Islamic Traditions and Muslim Youth in Norway

Series:

A major question regarding Islam in Europe concerns the religiosity of “Muslim youth” – a category currently epitomizing both the fears and hopes of multicultural Europe. How are Islamic traditions engaged and reworked by young people, born and educated in European societies, and which modes of religiosity will they shape in the future? Providing an in-depth ethnographic account from Norway, this book engages comparative research on Islam and young Muslims from across Europe, focusing on Islamic revitalization, Muslim identity politics, changing configurations of religious authority, and the formation of gendered religious subjectivities. The author discusses anthropological and other social science theorizing in order to examine religious continuities and discontinuities in a context of international migration, globalization, and secular modernity.
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EUR €170.00USD $229.00

Biographical Note

Christine M. Jacobsen, Ph.D. (2006) in Social Anthropology from the University of Bergen, is specialized in migration, gender and religious studies, and has published on Islam and Muslims in Norway, including Tilhørighetens mange former. Unge muslimer i Norge (UniPax, 2002). She is the Research Leader of IMER Bergen and a Post Doctoral Fellow at the Department of Social Anthropology, University of Bergen.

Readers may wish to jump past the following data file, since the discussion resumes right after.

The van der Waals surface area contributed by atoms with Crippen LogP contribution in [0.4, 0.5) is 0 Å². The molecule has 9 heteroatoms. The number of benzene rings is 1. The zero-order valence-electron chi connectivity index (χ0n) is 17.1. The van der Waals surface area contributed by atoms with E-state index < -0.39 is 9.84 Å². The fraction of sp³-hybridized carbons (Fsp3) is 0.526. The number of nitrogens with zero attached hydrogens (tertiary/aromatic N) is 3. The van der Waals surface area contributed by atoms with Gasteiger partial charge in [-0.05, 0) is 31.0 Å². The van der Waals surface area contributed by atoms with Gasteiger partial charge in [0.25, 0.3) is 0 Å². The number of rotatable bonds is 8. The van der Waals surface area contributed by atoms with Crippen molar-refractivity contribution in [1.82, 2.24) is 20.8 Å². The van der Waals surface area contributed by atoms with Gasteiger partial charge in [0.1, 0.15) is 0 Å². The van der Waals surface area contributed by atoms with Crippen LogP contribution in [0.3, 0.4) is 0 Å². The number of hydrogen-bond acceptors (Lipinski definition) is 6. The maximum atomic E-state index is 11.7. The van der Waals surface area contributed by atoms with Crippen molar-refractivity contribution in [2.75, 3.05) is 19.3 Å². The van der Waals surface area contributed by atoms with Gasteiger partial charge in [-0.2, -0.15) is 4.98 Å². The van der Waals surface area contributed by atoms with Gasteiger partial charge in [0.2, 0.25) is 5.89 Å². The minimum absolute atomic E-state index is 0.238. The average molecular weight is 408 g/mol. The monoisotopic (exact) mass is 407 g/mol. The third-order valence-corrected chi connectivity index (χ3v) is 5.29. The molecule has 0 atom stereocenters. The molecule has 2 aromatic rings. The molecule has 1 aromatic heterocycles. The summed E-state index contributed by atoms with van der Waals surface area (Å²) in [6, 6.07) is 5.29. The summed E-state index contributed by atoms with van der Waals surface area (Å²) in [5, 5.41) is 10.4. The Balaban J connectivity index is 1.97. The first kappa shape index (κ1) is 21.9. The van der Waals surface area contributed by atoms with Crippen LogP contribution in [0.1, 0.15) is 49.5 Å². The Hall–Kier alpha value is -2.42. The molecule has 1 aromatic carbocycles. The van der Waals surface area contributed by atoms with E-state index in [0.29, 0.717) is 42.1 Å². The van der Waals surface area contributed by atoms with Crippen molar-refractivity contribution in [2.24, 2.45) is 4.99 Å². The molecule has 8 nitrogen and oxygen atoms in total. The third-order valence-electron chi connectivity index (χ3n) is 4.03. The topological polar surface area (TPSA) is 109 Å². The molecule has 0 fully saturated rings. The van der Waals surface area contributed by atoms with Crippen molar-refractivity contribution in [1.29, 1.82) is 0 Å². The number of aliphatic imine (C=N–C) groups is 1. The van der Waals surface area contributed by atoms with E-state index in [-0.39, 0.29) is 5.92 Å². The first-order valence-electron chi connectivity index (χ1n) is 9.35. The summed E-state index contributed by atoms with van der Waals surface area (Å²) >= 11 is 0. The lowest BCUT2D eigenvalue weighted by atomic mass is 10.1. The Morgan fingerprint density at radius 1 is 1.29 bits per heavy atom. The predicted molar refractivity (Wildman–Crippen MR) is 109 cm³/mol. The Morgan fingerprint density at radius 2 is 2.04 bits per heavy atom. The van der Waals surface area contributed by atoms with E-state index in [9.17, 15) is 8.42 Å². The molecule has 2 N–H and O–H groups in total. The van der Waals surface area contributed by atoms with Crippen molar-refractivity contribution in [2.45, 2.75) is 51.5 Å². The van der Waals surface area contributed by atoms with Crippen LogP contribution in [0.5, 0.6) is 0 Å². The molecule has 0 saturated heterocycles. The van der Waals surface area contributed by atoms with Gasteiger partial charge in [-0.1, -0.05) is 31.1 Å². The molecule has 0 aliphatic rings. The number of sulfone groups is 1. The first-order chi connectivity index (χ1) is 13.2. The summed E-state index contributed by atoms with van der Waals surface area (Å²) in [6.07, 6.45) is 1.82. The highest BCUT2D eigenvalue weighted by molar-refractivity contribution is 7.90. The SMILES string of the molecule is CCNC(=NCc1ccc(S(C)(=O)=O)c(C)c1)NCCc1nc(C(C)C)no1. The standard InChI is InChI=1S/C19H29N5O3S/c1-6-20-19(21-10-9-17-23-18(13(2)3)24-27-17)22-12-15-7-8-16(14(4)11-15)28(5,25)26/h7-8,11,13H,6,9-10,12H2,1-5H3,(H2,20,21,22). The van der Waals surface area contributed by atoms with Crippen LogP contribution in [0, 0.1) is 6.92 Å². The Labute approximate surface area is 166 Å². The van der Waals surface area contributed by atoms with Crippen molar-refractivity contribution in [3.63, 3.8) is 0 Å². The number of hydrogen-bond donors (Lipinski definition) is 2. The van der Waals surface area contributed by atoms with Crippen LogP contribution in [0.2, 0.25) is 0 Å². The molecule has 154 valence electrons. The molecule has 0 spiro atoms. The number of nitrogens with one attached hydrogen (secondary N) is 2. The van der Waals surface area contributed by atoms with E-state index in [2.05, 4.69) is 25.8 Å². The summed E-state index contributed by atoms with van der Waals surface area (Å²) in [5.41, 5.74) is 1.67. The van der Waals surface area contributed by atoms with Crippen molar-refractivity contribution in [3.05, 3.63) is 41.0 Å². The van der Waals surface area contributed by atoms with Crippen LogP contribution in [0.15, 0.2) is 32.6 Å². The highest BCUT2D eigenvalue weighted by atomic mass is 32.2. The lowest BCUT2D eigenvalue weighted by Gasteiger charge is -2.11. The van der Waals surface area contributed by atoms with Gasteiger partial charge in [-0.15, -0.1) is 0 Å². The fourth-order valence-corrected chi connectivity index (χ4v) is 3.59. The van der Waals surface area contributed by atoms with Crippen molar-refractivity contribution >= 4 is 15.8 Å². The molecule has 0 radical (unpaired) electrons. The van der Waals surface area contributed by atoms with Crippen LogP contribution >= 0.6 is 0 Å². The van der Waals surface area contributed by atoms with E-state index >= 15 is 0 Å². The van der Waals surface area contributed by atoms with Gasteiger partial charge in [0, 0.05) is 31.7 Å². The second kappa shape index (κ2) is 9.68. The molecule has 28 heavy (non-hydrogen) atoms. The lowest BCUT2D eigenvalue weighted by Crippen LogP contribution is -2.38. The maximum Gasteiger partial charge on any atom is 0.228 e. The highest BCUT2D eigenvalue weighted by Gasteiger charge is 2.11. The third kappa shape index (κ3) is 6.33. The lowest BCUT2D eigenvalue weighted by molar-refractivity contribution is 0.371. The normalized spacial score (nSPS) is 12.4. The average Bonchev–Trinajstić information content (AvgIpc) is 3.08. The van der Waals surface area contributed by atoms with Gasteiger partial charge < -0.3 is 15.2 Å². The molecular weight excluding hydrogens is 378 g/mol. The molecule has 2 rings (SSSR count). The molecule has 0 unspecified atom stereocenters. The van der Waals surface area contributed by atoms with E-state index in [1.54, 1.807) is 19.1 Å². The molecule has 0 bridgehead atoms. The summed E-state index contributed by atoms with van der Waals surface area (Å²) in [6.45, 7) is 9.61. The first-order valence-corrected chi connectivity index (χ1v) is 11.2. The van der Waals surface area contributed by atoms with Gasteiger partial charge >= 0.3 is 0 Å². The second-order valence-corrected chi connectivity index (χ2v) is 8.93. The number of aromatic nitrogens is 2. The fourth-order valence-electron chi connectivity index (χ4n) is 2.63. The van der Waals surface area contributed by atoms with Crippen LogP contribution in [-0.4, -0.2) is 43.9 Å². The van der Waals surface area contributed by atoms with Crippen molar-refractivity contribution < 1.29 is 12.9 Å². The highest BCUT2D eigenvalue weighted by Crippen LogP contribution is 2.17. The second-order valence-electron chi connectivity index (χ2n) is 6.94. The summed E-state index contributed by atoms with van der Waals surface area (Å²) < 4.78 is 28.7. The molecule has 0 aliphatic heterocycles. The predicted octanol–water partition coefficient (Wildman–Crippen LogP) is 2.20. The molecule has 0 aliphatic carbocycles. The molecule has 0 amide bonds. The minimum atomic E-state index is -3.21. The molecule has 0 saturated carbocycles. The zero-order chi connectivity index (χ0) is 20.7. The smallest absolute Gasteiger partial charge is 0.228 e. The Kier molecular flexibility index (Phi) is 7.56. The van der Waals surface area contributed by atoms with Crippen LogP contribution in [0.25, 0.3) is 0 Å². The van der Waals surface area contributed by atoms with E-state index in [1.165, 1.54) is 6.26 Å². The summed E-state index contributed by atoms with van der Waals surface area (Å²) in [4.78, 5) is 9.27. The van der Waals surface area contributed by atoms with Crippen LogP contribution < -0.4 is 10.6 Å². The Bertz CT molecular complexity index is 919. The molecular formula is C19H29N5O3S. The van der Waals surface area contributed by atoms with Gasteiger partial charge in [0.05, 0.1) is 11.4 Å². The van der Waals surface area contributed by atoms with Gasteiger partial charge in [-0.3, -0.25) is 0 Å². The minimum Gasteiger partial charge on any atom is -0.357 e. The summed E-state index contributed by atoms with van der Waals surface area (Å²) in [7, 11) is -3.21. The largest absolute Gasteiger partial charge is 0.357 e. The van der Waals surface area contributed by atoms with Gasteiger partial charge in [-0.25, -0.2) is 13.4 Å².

Review Quote

[…] Jacobsen’s findings are important and topical. […] The diversity of the decisions made by the young Muslims is one of the most important messages of this study. Annotation © Book News Inc., Portland, OR www.booknews.com, April 2011.

"...a well-researched and theoretically ambitious study of Norway's religious Muslim minority."
Heiko Henkel in Social Anthropology 20.3 (2012), 346-347.

"... a valuable contribution to the expanding field of research on Islam in European societies."
Thijl Sunier in Review of Middle East Studies 47.1 (2013), 91-92.

Readership

All those interested in Islam and Muslims in Europe, contemporary religious and secular formations, identity politics, gender, and youth culture. Students and researchers in anthropology, migration, cultural and religious studies.

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